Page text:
10 SES 09 D, Teacher Educators: Identity and Professional Development Needs
Who trains the teachers? The initial education of teachers is an issue in many European countries. In England, potential primary teachers are presented with a variety of routes to the classroom. Suitably qualified candidates can select between those that offer master’s level qualifications and education at a university and those that are largely school-based. With the draw of salaries potentially exponentially promoting school-based provision, universities in England are positioned as requiring to be very clear about the distinctive opportunities that they offer to maintain their place in attracting graduates in a competitive market. Internationally, studies suggest the importance for prospective teachers to draw on the interface between research and practice in grounding their development and that university-based teacher education is positively positioned in fulfilling that end (Goodwin and Kosnik, 2013, Van der Klink et al, 2017, Willemse and Boei, 2013). The people that lecture on this route are essential in maximising its efficacy.
The recent collaborative work of Kelchtermans et al (2018), draws on the ideas generated by discussion between experienced teacher educators from Europe, Israel and America. It highlights the importance of defining the specificity of the role; one that has ‘particular types of responsibilities, expertise and commitments.’ (p121). This, they argue, has the potential for engendering a recognition of the importance of their professional development and consequently their efficacy in guiding the next generation of teachers. Work by Koster et al (2004) and Buchberger et al (2000) in other European contexts, explores the contentious possibilities of assigning standards and minimum qualifications in defining the teacher educator role. Koster et al’s (2004) work led to profiles being developed that were asserted as having ‘potential for improving quality of teacher education’ (p174). No formalised profiles or minimum standards are currently set for teacher educators in England, but if there were, what would they include?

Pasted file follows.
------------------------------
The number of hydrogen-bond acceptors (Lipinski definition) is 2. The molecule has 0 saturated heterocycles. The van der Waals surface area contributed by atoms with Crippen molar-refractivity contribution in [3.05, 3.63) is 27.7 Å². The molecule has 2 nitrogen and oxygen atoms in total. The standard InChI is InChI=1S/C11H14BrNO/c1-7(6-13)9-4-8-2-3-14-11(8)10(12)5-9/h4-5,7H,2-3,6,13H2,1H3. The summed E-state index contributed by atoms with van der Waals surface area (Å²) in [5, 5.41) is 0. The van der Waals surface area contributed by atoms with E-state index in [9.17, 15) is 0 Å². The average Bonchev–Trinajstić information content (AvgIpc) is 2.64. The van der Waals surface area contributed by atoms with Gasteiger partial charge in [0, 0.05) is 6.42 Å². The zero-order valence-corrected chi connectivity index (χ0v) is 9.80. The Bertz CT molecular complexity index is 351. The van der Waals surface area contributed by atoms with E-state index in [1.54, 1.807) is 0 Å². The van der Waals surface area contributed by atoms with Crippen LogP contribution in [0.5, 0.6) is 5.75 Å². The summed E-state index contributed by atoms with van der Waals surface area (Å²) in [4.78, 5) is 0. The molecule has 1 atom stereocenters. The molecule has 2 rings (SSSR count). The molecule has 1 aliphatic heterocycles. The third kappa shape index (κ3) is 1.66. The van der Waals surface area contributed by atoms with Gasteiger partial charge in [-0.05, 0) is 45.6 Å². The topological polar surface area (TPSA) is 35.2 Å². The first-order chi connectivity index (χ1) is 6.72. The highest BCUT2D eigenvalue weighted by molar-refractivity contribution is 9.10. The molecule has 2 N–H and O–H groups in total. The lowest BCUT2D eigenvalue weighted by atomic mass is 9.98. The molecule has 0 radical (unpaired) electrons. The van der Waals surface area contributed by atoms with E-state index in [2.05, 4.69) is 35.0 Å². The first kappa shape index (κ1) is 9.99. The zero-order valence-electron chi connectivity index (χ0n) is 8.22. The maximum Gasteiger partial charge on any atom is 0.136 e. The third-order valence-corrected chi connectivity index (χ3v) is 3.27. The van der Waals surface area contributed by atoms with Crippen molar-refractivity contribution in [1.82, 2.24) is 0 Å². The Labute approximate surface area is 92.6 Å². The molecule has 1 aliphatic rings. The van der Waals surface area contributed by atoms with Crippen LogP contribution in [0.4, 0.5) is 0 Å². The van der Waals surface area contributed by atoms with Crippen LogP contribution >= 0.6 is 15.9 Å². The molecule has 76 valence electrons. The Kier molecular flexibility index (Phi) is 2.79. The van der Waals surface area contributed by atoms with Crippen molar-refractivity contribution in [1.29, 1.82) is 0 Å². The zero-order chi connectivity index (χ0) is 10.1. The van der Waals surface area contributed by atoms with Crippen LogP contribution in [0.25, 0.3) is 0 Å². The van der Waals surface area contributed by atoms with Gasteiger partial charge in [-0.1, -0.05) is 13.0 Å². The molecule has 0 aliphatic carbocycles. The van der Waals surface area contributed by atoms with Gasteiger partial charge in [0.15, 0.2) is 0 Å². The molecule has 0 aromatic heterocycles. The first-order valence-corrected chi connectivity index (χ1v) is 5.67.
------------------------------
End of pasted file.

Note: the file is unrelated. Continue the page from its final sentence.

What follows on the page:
A case study at an English research-intense university was undertaken to discover what might be perceived as important in terms of the qualifications, expertise and experience of lecturers on a primary PGCE course. The warrant for the approach to the study was offered through a theoretical framework that drew on enactive theory (Davis, B. and Sumara, D., 1997) in realising the potential of focus group work and using it to view this being not adequately defined as being a social constructivist tool for generating knowledge and understanding but asserted it as being a co-construct; the data generated being produced through dynamic and mutually dependant interactions that rely on the interrelationships and sharing of perspectives and experiences between subjects and their unfolding discourse.